Nov 112020

American Life Writing and the Medical Humanities: Writing Contagion bridges a gap in the market by linking the medical humanities with disability studies. It examines how Americans have used life writing to record epidemic disease throughout history. Starting in the late 1800s with Yellow Fever and ending with the 2014-2016 Ebola outbreaks, the author tracks how American life writing changed literature, history, and medicine.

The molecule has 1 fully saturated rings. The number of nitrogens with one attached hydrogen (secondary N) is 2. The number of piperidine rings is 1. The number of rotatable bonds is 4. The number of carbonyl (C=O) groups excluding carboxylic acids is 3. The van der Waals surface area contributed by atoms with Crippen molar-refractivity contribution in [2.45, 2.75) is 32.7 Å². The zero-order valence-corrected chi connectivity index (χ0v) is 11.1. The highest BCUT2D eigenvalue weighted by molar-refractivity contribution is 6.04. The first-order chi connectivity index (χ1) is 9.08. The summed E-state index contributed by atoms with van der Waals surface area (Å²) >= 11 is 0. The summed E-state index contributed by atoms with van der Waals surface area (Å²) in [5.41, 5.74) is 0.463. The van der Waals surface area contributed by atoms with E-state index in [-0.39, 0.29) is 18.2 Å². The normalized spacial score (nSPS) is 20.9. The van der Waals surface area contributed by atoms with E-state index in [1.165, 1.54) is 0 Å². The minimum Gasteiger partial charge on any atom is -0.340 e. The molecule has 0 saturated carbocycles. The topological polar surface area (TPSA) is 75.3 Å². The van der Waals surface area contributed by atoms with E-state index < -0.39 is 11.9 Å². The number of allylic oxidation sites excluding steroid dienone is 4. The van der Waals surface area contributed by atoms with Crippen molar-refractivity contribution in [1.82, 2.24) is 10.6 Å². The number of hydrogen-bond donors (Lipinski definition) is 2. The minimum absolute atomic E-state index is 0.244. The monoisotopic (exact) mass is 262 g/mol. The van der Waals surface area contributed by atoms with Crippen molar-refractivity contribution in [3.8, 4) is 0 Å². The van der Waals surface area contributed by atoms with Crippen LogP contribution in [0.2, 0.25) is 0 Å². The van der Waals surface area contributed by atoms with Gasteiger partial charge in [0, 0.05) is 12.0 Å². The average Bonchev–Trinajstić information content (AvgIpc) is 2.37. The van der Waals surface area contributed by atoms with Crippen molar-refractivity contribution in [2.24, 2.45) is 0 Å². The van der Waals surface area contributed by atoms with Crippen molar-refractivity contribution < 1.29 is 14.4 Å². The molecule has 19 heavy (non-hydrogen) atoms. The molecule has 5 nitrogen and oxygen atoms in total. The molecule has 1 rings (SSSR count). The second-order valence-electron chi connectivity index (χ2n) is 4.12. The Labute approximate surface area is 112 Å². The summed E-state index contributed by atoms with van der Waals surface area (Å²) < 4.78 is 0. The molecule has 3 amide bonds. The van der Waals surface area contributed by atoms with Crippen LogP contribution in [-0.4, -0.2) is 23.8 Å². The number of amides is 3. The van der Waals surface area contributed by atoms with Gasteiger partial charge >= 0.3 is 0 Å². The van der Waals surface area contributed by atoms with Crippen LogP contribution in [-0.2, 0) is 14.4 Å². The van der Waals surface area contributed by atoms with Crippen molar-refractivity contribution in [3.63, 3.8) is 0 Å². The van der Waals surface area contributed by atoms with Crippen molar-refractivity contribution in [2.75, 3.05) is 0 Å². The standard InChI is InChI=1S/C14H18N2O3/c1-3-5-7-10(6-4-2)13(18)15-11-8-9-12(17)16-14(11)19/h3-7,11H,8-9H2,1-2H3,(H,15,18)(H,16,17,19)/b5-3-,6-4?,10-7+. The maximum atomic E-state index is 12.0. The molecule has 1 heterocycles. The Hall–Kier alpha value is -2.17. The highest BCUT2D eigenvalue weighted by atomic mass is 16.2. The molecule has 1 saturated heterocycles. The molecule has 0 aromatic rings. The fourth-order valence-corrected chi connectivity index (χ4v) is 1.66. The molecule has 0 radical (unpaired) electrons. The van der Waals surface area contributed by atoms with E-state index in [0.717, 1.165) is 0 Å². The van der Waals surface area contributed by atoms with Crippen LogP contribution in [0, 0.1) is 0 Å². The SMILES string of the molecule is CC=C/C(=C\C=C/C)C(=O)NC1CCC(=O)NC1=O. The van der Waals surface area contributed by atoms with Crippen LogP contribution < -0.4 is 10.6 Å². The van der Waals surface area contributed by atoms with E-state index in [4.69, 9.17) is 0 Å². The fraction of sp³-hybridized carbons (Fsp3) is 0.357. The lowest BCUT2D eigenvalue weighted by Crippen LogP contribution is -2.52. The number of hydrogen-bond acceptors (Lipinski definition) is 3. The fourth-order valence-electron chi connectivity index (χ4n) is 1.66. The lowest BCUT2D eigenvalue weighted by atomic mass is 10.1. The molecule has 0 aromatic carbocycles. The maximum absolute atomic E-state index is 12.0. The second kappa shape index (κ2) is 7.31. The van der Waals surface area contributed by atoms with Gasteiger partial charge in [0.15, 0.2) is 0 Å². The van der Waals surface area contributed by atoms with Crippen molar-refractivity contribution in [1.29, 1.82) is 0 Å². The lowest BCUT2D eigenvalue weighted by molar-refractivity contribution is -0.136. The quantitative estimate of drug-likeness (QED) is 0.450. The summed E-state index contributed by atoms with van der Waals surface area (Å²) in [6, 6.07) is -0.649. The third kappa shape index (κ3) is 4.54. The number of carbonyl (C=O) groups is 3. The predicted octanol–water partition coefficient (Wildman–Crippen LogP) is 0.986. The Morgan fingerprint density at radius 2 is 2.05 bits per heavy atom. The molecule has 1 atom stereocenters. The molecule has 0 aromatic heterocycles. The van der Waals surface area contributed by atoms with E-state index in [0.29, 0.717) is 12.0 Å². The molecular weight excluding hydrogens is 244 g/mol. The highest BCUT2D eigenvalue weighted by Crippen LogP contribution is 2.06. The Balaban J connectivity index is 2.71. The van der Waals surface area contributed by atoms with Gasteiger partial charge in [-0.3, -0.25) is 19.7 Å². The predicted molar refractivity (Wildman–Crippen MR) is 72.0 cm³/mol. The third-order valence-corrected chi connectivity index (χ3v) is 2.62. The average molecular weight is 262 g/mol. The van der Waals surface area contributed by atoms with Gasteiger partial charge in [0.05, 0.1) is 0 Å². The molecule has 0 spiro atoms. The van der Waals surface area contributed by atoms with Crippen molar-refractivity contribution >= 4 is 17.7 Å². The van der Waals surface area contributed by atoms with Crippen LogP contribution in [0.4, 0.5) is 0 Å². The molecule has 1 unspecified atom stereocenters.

Although the illness narrative genre became more popular in the mid-20th century, Americans have been writing illness narratives throughout American history. Writing Contagion focuses on American epidemics to see how these outbreaks spurred Americans into telling their stories. Looking at book-length narratives of illness and disability, the author traces the development and lineage of illness narratives from early American nonfiction writing, to literary modernism and to contemporary memoir. Viewing illness narratives as intensely interdisciplinary, the author argues that to understand both the importance and influence of this genre within American literature, illness narratives need to be read through literary, disability studies, and medical humanities frameworks to challenge ableist assumptions and demonstrate how illness narratives are of both historical and literary importance in America.


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